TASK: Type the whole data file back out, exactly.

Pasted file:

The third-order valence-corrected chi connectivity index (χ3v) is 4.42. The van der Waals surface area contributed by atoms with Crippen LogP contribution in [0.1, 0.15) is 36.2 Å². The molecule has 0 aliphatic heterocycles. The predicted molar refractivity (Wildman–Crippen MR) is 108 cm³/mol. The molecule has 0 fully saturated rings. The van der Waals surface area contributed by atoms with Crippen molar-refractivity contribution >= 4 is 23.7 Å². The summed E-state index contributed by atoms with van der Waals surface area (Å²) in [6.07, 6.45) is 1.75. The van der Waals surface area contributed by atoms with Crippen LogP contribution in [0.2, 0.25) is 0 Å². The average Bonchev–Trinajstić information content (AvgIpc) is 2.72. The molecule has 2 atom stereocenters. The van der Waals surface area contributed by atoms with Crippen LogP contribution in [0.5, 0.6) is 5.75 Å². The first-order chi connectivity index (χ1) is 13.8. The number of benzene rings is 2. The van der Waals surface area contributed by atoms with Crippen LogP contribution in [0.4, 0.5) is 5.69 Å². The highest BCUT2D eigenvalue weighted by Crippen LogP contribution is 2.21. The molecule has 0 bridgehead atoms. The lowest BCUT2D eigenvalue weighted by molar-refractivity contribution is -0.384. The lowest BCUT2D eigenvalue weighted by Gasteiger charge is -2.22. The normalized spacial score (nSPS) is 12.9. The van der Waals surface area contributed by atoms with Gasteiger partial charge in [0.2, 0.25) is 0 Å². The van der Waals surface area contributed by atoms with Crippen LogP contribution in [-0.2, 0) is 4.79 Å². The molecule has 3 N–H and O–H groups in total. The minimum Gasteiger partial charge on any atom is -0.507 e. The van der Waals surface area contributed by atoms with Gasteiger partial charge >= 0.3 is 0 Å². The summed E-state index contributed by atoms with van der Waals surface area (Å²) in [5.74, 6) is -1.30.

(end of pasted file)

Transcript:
The third-order valence-corrected chi connectivity index (χ3v) is 4.42. The van der Waals surface area contributed by atoms with Crippen LogP contribution in [0.1, 0.15) is 36.2 Å². The molecule has 0 aliphatic heterocycles. The predicted molar refractivity (Wildman–Crippen MR) is 108 cm³/mol. The molecule has 0 fully saturated rings. The van der Waals surface area contributed by atoms with Crippen molar-refractivity contribution >= 4 is 23.7 Å². The summed E-state index contributed by atoms with van der Waals surface area (Å²) in [6.07, 6.45) is 1.75. The van der Waals surface area contributed by atoms with Crippen LogP contribution in [0.2, 0.25) is 0 Å². The average Bonchev–Trinajstić information content (AvgIpc) is 2.72. The molecule has 2 atom stereocenters. The van der Waals surface area contributed by atoms with Crippen LogP contribution in [0.5, 0.6) is 5.75 Å². The first-order chi connectivity index (χ1) is 13.8. The number of benzene rings is 2. The van der Waals surface area contributed by atoms with Crippen LogP contribution in [0.4, 0.5) is 5.69 Å². The highest BCUT2D eigenvalue weighted by Crippen LogP contribution is 2.21. The molecule has 0 bridgehead atoms. The lowest BCUT2D eigenvalue weighted by molar-refractivity contribution is -0.384. The lowest BCUT2D eigenvalue weighted by Gasteiger charge is -2.22. The normalized spacial score (nSPS) is 12.9. The van der Waals surface area contributed by atoms with Gasteiger partial charge in [0.2, 0.25) is 0 Å². The van der Waals surface area contributed by atoms with Crippen LogP contribution in [-0.2, 0) is 4.79 Å². The molecule has 3 N–H and O–H groups in total. The minimum Gasteiger partial charge on any atom is -0.507 e. The van der Waals surface area contributed by atoms with Gasteiger partial charge >= 0.3 is 0 Å². The summed E-state index contributed by atoms with van der Waals surface area (Å²) in [5.74, 6) is -1.30.